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Automated vehicles: Monitoring the people inside

April 22, 2015

Enhancements to UMTRI driving simulator allow researchers to study human behavior in the context of automated driving

Push a small button on the steering wheel of UMTRI’s driving simulator, and a voice announces, “Automated mode engaged.” The instrument cluster takes on a green background, and the car centers itself in the lane and cruises forward at a steady speed. The steering wheel turns by itself to keep the vehicle in the lane during curves and turns.

While the vehicle “self-drives” through the simulated urban landscape, UMTRI assistant research scientist Anuj K. Pradhan explains that progress toward fully automated vehicles is happening rapidly, but there are many unknowns and some major hurdles to be addressed.

“Some of the pressing issues are those related to human factors,” says Pradhan, who is part of the UMTRI Young Driver Behavior and Injury Prevention Group. “Until vehicles are fully automated, 100-percent of the time, humans will still play an active and important role in the driving loop. So for automation levels 2 and 3, the human factor is critical.”

According to the National Highway Transportation Safety Administration, a fully automated vehicle allowing unmanned operation is designated as level 4. In level 3, a vehicle is essentially self-driving and controls all safety-critical functions but may need humans in various situations that would require transition back to driver control. Level 2 automation represents combinations of multiple functions that enable a car to drive itself but require constant monitoring by the driver with potentially rapid transitioning between automated and human control. (See the NHTSA policy on automated vehicle development.)

These transitions may not be as simple as they sound.

“When you’re driving (normally), one is expected to possess a certain degree of situational awareness, especially with regard to the driving scene, traffic flow, and other driving related factors,” explains Pradhan. “But when a vehicle is in automated mode, the person inside may be reading, texting, or even napping. He or she may not be prepared to suddenly and safely take control of the vehicle when control is handed back from the automation.”

So the question for researchers is this: How can you safely and economically conduct empirical research to better understand the human-factors issues inherent in automated driving? One approach is to do vehicle testing in an off-roadway setting, such as M City. Given that access to self-driving cars even for research purposes is very limited, an alternate approach is to use high-fidelity driving simulators with automated-vehicle capabilities, such as the one at UMTRI.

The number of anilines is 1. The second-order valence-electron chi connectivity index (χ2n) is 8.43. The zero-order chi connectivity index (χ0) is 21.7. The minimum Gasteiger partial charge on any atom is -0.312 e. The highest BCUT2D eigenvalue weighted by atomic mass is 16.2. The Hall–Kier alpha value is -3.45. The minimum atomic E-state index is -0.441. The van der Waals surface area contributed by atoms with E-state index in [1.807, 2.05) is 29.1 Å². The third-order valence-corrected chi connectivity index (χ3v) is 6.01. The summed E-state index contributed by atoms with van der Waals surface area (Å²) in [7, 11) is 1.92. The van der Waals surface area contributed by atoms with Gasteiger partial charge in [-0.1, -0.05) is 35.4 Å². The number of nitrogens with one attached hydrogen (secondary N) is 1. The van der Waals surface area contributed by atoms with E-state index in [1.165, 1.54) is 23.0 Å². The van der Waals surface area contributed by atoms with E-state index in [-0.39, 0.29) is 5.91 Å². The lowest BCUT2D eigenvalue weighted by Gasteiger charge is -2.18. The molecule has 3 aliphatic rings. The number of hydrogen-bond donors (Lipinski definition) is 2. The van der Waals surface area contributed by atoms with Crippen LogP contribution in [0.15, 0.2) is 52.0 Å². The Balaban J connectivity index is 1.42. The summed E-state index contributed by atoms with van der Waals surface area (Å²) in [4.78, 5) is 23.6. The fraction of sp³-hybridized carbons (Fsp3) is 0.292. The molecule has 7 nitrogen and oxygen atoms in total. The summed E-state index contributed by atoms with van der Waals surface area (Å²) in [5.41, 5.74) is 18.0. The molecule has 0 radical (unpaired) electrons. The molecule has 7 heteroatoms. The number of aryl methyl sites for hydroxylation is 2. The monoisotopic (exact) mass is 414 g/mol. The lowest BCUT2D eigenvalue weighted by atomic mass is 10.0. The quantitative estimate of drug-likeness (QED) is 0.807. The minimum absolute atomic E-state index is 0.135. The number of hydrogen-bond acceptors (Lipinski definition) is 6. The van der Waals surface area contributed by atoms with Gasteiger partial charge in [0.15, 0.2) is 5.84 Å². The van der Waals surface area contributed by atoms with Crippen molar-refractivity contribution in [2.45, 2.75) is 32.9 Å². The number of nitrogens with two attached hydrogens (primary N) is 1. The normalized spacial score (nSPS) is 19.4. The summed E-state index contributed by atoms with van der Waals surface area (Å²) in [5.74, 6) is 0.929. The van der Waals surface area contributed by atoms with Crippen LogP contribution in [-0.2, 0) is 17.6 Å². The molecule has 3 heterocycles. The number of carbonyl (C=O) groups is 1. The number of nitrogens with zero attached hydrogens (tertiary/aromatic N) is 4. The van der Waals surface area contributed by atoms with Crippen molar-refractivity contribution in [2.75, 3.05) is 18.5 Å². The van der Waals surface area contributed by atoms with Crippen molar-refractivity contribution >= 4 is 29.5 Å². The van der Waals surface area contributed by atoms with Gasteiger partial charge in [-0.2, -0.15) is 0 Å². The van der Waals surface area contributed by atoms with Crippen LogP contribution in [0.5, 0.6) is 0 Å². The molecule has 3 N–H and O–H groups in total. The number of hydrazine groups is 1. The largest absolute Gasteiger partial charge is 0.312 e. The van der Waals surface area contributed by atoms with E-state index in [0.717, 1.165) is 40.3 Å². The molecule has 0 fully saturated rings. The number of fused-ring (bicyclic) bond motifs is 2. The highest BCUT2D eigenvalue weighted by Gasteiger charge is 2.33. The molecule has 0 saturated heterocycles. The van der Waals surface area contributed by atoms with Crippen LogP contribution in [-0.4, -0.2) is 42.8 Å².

With seed funding from U-M’s Mobility Transformation Center (MTC) and in collaboration with industrial partner Realtime Technologies Inc., Pradhan is working with programmer Christopher Atkins and lead electronics engineer Mark Gilbert to enhance UMTRI’s driving simulator to provide different levels of automated-driving capabilities. The software and hardware enhancements will provide for various customizations and experimental setups and designs that will allow researchers to study human behavior in the context of automated driving with a high degree of ecological and internal validity.

“The driving simulator, as is, is a very powerful and versatile tool that is used to study driver behavior," says Pradhan. "By adding self-driving capabilities, it allows us to significantly extend human-factors research on vehicle automation and to start examining a host of new questions that have been raised about vehicle automation in relation to the human driver or operator.”

Pradhan gives some examples of issues related to transfer of control:

  • How do people react when control of the vehicle is transferred back to them from automation during different circumstances? How does this differ if the driver is already monitoring the roadway versus engaged in something else?
  • How do individual driver characteristics (such as age or experience) affect behaviors related to automation, including acceptance of technology, and expectations of automation? Are alerts related to transfer of control best relayed by single or multiple modes (audio and seat vibrations) depending on the driver’s age or experience?

In a related project recently awarded by the MTC, Pradhan will examine these types of behavioral issues and gain a better understanding of the role that the driver’s attentional state plays during vehicle automation. “It appears that when a human is in a self-driving car, it becomes important for the automation to also monitor the driver,” says Pradhan. “That’s the next step.”

By Joyce Daniels, UMTRI